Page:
Unfortunately, wheat farmers have met the same fate as soybean farmers. Earlier this week, prices for high protein Kansas City wheat fell within a few cents a bushel of a 16 year low. Wheat farmers have taken it on the chin similar to soybean farmers. And a host of other ag-commodities have suffered similar fates.

Here are some quotes from Trump Tariffs published here in this newspaper on March 2, 2018.

My top three trading rules I tout on a regular are; 1) Nobody Knows for Sure. 2) From an old Chinese saying and I quote, Zng sh shyng yg tngzh. And 3) Know Your History. And based on history, here is what I recollect about trade wars of any kind even though the President claims they are, good, and easy to win.

Several thoughts ran through my mind when I heard of the Trump tariffs. The first was, oh, oh! Someone does not know their history!The second thought was China and the simple fact they purchase more than 50% of all soybeans exported from the U.S. It is doubtful that China will respond in kind by cancelling US soybeans. I only offer that observation because the tariffs were not specifically earmarked toward China. But you never know about such things when emotions begin to run high.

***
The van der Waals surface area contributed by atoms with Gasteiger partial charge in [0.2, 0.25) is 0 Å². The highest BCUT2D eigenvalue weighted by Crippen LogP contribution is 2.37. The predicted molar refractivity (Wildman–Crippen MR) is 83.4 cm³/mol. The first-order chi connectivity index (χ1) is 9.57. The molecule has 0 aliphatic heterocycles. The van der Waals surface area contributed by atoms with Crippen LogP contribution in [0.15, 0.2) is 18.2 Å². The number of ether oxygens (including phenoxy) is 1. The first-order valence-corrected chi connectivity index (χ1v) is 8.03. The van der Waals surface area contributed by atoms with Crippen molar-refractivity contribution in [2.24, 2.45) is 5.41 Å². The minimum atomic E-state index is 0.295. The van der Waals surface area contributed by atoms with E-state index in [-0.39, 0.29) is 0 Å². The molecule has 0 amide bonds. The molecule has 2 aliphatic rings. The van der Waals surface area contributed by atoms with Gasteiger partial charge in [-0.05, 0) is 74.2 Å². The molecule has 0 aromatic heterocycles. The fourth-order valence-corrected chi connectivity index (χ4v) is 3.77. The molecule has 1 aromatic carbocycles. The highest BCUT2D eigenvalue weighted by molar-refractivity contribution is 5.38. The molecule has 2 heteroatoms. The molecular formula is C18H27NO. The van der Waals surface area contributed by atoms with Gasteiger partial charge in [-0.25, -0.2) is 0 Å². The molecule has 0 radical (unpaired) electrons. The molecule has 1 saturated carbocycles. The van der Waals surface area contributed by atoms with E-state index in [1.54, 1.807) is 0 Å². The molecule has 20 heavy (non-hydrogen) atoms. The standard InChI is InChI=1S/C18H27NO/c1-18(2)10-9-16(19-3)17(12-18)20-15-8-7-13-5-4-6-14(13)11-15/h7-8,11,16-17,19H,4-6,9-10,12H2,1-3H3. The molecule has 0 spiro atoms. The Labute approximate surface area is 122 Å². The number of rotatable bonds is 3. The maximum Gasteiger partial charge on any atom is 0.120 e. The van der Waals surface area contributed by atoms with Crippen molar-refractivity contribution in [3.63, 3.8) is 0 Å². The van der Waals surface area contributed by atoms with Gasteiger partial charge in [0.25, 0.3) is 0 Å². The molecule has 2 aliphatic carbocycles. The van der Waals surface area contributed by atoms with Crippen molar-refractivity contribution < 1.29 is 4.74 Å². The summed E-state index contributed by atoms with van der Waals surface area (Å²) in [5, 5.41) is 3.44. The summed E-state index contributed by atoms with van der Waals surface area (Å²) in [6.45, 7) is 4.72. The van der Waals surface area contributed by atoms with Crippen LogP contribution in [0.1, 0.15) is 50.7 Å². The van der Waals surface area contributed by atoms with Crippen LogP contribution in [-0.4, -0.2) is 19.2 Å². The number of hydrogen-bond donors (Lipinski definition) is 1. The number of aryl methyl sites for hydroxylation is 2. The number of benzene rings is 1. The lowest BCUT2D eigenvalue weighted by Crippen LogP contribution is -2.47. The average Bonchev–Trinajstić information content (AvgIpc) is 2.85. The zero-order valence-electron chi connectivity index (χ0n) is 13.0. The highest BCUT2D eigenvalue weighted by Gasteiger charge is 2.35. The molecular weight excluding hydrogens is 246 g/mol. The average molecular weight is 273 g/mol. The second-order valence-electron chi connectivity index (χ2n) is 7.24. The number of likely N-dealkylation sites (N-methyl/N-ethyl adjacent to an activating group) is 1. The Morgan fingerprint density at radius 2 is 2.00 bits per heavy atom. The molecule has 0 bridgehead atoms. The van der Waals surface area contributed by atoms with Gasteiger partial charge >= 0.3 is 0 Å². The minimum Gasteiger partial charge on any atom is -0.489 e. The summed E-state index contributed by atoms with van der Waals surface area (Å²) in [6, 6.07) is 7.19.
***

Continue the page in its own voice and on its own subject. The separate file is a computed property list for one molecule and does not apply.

Robert Shiller, Nobel Prize winner in Economics in 2013 had these pithy remarks about the Trump tariffs in an interview on CNBC. He said, President Donald Trump's tariffs proposal will have an "immediate disruption effect" and will hurt most people, except perhaps steel workers and those who own stocks in steel companies.

Mr. Shiller went on to say, "I'd wonder if this isn't just a first step, that Trump has in mind raising other tariffs. Even if he doesn't there will be other countries who will retaliate and they'll get bigger. This is really like a first shot in a war and that's what is worrisome. That's what happened in the Great Depression.